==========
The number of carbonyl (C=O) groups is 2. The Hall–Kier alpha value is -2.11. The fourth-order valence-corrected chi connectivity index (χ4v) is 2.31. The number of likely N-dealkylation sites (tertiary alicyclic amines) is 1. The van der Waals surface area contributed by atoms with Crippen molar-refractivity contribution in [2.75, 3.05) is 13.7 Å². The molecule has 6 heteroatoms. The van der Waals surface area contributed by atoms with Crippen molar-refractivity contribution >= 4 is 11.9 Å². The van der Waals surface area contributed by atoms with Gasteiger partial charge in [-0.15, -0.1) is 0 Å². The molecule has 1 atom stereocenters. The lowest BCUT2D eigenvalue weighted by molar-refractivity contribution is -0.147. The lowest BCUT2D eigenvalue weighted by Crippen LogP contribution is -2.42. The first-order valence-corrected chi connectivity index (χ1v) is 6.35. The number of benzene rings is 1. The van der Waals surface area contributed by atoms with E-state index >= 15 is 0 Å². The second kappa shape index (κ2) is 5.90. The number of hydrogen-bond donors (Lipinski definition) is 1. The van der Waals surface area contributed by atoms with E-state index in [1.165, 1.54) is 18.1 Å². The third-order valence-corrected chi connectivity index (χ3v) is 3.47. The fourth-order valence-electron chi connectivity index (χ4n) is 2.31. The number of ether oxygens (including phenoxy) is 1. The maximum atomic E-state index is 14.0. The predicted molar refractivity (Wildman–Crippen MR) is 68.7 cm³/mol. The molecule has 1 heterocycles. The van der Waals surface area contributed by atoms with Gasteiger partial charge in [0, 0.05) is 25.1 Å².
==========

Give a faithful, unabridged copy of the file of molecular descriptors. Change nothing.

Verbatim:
The number of carbonyl (C=O) groups is 2. The Hall–Kier alpha value is -2.11. The fourth-order valence-corrected chi connectivity index (χ4v) is 2.31. The number of likely N-dealkylation sites (tertiary alicyclic amines) is 1. The van der Waals surface area contributed by atoms with Crippen molar-refractivity contribution in [2.75, 3.05) is 13.7 Å². The molecule has 6 heteroatoms. The van der Waals surface area contributed by atoms with Crippen molar-refractivity contribution >= 4 is 11.9 Å². The van der Waals surface area contributed by atoms with Gasteiger partial charge in [-0.15, -0.1) is 0 Å². The molecule has 1 atom stereocenters. The lowest BCUT2D eigenvalue weighted by molar-refractivity contribution is -0.147. The lowest BCUT2D eigenvalue weighted by Crippen LogP contribution is -2.42. The first-order valence-corrected chi connectivity index (χ1v) is 6.35. The number of benzene rings is 1. The van der Waals surface area contributed by atoms with E-state index >= 15 is 0 Å². The second kappa shape index (κ2) is 5.90. The number of hydrogen-bond donors (Lipinski definition) is 1. The van der Waals surface area contributed by atoms with E-state index in [1.165, 1.54) is 18.1 Å². The third-order valence-corrected chi connectivity index (χ3v) is 3.47. The fourth-order valence-electron chi connectivity index (χ4n) is 2.31. The number of ether oxygens (including phenoxy) is 1. The maximum atomic E-state index is 14.0. The predicted molar refractivity (Wildman–Crippen MR) is 68.7 cm³/mol. The molecule has 1 heterocycles. The van der Waals surface area contributed by atoms with Gasteiger partial charge in [0, 0.05) is 25.1 Å².